Capital gains tax on share related pay
Written by Ray Coman
Often employees receive share related pay from their job. Share options give staff an opportunity to purchase copmany shares for a set price in the future. A Restricted Stock Unit or RSU is an award of shares in the future. When the share or share option vests, it causes a taxable event.
The granting date is the date on which the employee becomes entitles to receive the share or share option. There is no tax as a result of obtaining an entitlement, only on the subsequent receipt of shares. The difference between what the shares are worth and what the employee paid for them will be taxed on eventual vesting. If the shares were granted at a discount, and this discount eventually benefits the employee the element of discount would be part of what is taxed on the vesting date. There is no stamp duty on granting of the option.
Vesting occurs when the share or share option gets owned by the employee. The award of an employment related security is often conditional. A typical condition is that the share is not awarded to an employee that has left before the vest date. The value of what is received is treated as taxable employment earnings on the vesting date. In the case of an RSU, the entire share value is taxable, and in the case of an option the amount payable by the employee is deducted from what is treated as earnings.
For a listed company, an RSU is regarded as a readily convertible asset. Share related pay from a listed company is so liquid that the tax system treats them as though the award were for cash. Therefore, readily convertible assets are subject to both tax and national insurance.
Shares in an unquoted company, such as a start up or family run business, are not readily convertible. This is because there is no ready market for the sale of the shares, and any gain could be difficult to realise. For instance, the only buyers could be a relatively small group of company directors who have the power to artificially depress share price.
In a listed company, tax arising on the vesting of shares in the company is processed through payroll. Typically, sufficient shares are sold to cover any tax liability arising on the sale. Therefore, on the vest date, the employee will see shares included in the payslip, but take home pay is not affected.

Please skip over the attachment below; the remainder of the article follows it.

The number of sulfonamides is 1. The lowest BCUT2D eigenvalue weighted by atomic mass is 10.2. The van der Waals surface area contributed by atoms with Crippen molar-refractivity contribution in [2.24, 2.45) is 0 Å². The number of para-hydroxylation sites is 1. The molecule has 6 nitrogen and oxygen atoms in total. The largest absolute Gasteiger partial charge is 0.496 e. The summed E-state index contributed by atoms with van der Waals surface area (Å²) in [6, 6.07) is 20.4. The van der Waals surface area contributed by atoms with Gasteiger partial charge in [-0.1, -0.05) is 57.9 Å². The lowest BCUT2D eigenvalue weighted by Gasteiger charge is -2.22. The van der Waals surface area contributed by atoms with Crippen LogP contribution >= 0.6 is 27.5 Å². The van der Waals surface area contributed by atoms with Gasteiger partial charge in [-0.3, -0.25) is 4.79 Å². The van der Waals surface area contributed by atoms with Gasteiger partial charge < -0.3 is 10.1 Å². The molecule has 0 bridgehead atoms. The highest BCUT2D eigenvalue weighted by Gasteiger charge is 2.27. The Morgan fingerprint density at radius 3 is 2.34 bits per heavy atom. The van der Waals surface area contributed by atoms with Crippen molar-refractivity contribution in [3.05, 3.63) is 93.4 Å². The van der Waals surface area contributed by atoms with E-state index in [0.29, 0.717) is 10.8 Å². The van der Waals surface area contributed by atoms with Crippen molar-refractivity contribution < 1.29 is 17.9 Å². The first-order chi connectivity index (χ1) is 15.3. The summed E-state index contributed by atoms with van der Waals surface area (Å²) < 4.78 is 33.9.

For an shares in an unquoted company, any income tax from vesting is reported on a Tax Return. Special rules apply to tax advantaged schemes, one of the more common of which -for small businesses- is Enterprise Management Incentive. An employee will typically be informed by their employer if the share is part of a scheme which benefits from preferential tax treatment.
The broker will calculate any UK stamp duty payable on exercise. Any stamp duty, broker fees and other transaction costs of purchase can be deducted from the taxable gain on subsequent disposal.
The employee usually has the choice to instruct the broker to sell the remaining shares and realise their award immediately in cash. If the shares are not sold when they vest, a potential capital gains tax liability arises. The market value of the shares on the vest date (i.e. the amount processed through payroll) establishes the base cost for capital gains tax purposes. Any subsequent increase in value would be subject to capital gains. If the shares are sold in the future for less than the price on the vest date, a capital loss would occur.
Share remuneration will not be taxable in the UK where related to employment duties performed outside the UK (whilst the taxpayer was not resident.) That applies even if the taxpayer is resident when the shares were received. Gain on vesting is therefore reduced by the extent that it relates to overseas workdays. Workdays spent overseas as a portion of total workdays between grant date and vest date establishes the extent to which the overseas remuneration is not taxable in the UK.